This lobster fisherman got his hand and arm caught in a winch while out on the sea. His body was actually hanging out over the ocean, so he had to dislocate his shoulder in order to get himself back in the boat. The only way for him to free himself was to cut off his arm, which he did, then drove the boat back to the harbor to seek medical help. He says that it was all worth it when he heard his young daughter say to him, Daddy, I dont care if you only have one arm. At least you are here”. Life for Mr Goodale continues with catching lobster and spending time with his family. Heven received some celebrity notoriety as a result of his bravery – Goodale was also featured in the television show �Extreme Makeover: Home Edition� (USA) where 1,000 volunteers converted Goodale�s mobile home into a $500,000 log home.
6. Dr. Leonid Rogozov: Self Appendectomy
Dr. R. was stationed at an Antarctic base at the Soviet Novolazarevskaja Research Station in Antarctica when he discovered he was suffering from acute appendicitis. He had some people help him hold mirrors and retractors, but performed the entire surgery himself using just local anesthetic. Rogozov later reported on the surgery in the Information Bulletin of the Soviet Antarctic Expedition. He was back to work in two weeks.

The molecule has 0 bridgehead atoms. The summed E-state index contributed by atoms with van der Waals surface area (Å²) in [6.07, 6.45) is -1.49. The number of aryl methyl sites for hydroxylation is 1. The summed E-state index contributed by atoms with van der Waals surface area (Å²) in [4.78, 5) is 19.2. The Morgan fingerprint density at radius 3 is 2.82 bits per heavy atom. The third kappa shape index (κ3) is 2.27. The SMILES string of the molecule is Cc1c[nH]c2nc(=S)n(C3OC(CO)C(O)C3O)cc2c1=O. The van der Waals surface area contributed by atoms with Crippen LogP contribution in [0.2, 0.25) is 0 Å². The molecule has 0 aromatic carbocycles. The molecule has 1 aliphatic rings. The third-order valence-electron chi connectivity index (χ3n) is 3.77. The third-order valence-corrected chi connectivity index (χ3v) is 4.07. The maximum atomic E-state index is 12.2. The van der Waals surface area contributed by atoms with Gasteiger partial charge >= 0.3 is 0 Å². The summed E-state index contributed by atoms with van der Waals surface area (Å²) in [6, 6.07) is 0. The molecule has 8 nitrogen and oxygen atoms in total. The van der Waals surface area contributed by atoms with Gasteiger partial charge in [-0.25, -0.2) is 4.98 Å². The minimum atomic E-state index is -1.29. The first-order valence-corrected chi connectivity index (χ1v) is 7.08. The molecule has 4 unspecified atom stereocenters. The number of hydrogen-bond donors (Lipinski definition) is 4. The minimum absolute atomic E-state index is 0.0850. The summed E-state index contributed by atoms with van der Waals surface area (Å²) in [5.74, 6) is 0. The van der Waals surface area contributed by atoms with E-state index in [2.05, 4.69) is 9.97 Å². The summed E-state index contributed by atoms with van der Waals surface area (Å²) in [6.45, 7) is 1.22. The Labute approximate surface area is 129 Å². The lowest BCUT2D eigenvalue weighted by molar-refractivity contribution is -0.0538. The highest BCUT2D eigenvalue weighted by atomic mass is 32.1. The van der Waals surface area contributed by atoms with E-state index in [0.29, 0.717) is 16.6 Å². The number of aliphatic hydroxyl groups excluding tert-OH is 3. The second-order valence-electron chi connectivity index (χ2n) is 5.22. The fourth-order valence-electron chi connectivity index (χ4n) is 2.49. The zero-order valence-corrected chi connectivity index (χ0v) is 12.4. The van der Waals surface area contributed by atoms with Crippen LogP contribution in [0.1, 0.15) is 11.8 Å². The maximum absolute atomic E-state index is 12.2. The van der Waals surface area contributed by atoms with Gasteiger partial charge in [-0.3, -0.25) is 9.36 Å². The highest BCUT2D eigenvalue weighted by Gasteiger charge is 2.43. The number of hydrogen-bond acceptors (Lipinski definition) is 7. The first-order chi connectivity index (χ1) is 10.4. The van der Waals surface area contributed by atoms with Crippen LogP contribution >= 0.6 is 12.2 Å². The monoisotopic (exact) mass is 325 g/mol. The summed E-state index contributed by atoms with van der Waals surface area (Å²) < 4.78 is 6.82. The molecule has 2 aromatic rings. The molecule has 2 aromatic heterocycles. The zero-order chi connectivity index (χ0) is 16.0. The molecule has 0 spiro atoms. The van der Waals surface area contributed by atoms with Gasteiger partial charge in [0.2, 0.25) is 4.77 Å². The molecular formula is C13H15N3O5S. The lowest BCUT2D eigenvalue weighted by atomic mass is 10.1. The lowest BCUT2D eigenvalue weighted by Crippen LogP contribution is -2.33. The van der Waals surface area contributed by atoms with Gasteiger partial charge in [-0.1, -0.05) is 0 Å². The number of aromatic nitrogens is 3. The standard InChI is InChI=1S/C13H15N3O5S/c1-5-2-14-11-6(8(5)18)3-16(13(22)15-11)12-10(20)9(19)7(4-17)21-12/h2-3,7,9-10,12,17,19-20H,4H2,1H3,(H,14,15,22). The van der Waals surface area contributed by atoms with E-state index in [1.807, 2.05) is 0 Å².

5. Dr. Jerri Nielsen: Self Biopsy
In October 1999 Dr Jerri Neilsen was trapped at the South Pole when she discovered she had breast cancer. She performed needle biopsies on her own breast, conducted her own intravenous chemotherapy treatments and was preparing to perform self-surgery on her affected breast in the event that she could not be rescued. Weather eventually permitted her rescue but only after weeks of enduring self-inflicted invasive treatments which ultimatley saved her life. Sadly, Dr Jerri Nielsen died at age 57 in her home in Massachusetts. Her cancer went into remission until 2005, but had since metastasized to her brain before claiming her life on June 23, 2009.